The figurative language of Lee Israel….

Reading time: Less than 2 minutes

I like to share interesting pieces of figurative language I encounter in my reading. I write today about a series of metaphors from Lee Israel….

The movie about literary forger Lee Israel grabbed my attention as soon as I heard the plot. It also didn’t hurt that the star of Can You Ever Forgive Me was actress Melissa McCarthy (pictured above), whose work I have usually enjoyed. Nevertheless, the movie lasted such a short time in my city (less than two weeks, as I recall), I managed to miss it.

Then, about a month ago, while I was on a 14-hour plane ride, I discovered I could watch Can You Ever Forgive Me midair, from the discomfort of my plane seat. Hallelujah! The movie exceeded my (high) expectations and I immediately bought the book for my Kindle.

The movie and book (both have the same name) tell the autobiographical tale of writer Lee Israel (1939-2014) who found herself impoverished in New York in the early 1990s. To make money, she began forging an estimated 400 letters by deceased celebrities such as Dorothy Parker and Noel Coward. Later, she began stealing actual letters and autographed papers of famous people from libraries and archives, replacing them with forged copies she had made.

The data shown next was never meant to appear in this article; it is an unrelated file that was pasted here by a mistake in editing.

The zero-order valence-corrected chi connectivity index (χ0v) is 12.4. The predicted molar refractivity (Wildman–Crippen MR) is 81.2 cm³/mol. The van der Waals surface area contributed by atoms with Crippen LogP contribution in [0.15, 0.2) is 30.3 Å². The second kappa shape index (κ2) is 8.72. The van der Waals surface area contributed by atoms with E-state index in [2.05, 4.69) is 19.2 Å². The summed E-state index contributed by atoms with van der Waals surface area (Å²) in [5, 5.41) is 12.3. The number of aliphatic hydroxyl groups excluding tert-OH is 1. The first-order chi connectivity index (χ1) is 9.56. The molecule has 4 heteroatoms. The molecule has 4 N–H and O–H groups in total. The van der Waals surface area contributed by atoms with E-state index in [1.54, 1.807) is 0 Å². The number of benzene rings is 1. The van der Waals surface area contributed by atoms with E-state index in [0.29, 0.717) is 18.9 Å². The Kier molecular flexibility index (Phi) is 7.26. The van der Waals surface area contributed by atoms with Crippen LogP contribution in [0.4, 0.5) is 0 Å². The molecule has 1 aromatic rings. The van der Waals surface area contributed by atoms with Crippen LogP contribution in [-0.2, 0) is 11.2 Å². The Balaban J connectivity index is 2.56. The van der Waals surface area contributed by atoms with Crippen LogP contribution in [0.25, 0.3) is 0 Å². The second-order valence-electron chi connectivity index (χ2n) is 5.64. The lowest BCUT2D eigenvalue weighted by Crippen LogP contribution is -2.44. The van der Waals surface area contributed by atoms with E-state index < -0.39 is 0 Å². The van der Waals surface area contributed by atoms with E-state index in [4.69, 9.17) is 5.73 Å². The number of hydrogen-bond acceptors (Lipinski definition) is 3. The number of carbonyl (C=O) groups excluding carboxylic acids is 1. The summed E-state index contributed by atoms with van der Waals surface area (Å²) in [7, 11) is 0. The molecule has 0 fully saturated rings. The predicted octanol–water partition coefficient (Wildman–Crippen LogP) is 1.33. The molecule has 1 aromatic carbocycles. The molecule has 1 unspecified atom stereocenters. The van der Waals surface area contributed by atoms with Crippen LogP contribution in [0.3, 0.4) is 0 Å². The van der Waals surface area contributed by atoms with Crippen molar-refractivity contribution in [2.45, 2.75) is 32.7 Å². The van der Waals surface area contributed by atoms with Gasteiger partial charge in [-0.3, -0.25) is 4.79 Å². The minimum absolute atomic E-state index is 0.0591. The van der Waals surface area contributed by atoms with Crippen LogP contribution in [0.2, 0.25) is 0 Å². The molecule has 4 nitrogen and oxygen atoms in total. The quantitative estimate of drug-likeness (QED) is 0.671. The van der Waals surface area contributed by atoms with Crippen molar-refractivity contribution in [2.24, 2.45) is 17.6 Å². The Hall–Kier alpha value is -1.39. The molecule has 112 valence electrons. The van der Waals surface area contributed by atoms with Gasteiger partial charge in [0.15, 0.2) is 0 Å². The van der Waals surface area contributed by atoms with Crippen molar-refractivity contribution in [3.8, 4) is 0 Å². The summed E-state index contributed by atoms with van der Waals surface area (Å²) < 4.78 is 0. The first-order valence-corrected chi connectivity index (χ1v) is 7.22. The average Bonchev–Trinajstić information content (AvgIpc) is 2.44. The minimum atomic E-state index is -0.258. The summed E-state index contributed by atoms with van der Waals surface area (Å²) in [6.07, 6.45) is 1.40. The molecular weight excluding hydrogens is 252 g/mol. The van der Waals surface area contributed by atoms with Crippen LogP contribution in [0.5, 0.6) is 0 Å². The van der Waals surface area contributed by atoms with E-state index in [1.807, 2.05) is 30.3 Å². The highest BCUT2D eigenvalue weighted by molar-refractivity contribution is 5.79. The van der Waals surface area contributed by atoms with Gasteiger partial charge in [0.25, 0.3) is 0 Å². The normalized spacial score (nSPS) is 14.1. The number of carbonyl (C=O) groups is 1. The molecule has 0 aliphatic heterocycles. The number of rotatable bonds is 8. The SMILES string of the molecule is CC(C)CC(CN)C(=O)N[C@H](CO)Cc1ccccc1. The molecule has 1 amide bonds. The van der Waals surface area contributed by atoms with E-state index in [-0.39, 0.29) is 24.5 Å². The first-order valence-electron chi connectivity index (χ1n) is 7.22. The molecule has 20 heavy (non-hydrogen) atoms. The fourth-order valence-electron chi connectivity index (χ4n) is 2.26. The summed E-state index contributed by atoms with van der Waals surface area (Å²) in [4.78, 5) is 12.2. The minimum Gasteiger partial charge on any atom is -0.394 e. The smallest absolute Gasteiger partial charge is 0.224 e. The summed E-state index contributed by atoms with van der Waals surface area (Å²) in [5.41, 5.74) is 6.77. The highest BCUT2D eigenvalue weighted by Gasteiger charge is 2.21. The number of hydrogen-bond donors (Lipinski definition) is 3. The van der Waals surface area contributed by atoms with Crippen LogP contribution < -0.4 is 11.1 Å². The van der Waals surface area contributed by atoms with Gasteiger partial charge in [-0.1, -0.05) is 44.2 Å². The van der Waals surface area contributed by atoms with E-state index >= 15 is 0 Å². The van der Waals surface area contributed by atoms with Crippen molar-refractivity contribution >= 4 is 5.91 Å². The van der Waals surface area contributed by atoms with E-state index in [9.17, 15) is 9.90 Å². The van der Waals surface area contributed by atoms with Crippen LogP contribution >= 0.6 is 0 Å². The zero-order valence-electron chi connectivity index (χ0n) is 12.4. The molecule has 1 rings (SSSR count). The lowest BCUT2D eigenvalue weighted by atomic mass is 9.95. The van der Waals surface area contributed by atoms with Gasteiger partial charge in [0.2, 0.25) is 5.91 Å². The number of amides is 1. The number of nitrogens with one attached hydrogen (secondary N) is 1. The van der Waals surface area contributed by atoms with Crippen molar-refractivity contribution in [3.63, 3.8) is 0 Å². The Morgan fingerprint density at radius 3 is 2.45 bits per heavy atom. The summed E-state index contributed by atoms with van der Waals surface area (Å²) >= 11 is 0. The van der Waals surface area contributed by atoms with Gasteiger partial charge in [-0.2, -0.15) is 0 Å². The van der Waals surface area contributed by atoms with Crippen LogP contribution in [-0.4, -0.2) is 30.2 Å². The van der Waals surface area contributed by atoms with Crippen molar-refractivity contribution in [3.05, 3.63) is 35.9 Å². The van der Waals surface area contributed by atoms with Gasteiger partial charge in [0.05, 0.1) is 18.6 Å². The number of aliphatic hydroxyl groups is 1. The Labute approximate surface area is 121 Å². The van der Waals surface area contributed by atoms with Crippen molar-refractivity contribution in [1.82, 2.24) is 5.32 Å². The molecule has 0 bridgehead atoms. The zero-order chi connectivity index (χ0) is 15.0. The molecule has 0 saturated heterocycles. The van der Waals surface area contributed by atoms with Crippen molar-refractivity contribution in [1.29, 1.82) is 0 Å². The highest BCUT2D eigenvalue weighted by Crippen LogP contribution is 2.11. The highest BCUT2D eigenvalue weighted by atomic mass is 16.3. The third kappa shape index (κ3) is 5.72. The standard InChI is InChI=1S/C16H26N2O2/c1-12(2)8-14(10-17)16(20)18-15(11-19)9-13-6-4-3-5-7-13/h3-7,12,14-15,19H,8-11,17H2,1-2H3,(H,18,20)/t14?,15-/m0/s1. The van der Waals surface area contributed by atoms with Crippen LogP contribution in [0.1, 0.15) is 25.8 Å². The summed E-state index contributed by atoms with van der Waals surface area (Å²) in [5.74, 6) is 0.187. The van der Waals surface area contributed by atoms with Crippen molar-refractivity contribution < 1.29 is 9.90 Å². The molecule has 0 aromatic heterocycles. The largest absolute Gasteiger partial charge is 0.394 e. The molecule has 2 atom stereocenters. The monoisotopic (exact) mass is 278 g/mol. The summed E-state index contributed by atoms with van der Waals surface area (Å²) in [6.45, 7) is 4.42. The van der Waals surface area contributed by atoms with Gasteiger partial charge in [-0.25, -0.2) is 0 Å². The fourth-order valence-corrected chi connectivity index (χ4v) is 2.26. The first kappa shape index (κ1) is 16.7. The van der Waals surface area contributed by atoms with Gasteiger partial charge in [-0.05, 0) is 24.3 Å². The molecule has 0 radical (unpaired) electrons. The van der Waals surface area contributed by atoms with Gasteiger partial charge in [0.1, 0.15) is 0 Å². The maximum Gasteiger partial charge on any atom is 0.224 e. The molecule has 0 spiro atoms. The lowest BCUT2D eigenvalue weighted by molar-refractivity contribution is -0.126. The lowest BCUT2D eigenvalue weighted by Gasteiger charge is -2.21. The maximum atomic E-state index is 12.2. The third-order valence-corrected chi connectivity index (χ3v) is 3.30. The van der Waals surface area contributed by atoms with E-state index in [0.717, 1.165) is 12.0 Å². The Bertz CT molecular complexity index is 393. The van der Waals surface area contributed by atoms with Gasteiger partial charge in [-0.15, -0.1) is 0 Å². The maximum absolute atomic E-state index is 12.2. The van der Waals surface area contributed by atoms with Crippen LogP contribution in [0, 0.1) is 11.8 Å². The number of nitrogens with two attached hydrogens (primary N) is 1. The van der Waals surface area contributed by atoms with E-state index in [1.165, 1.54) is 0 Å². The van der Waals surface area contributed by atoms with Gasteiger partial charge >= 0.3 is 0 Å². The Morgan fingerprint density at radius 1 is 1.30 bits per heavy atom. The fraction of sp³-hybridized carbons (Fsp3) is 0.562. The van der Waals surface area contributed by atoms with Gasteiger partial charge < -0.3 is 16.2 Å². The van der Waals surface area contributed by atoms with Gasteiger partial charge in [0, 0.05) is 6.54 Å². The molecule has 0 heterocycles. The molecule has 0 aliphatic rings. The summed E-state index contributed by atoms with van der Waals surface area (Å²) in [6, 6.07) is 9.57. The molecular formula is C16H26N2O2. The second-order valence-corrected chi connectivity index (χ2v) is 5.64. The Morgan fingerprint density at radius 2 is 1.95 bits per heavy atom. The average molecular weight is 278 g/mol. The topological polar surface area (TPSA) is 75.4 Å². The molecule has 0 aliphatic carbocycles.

The story is both funny and sad and flawlessly captured by McCarthy’s pitch-perfect voice. The book is even more engaging than the move, although it is marred in the Kindle format. (Many chapters begin with sample “fake” letters that Israel wrote and sold but the size cannot be enlarged and they are too small to read.)

In the memoir, Israel’s skill with figurative language is gleefully apparent. Here are my favourite examples:

  • I had no ideas where my critters were coming from. For days, I thought there was just one busy little fly; then I saw them all in a black bunch, line up across two or three slats of my cheap and dusty venetians — like the crows in Hitchcock.
  • We were finishing our dinner. I had a second Rémy served in a goblet that could have held a dozen yellow roses.
  • I’ve spent my life in a state of high anxiety, waiting for the Cossacks. I am always worried. When one cause of worry exists my skull it is replaced immediately by another. They meet shoulder to shoulder, one entering, the other exiting the cave leading to my tympanic membrane.
  • But the appearance of the FBI agents made a difference. They were incarnational. Pushed my nagging warts into metastasizing tumors, turned my minor-key motif into a symphonic roar.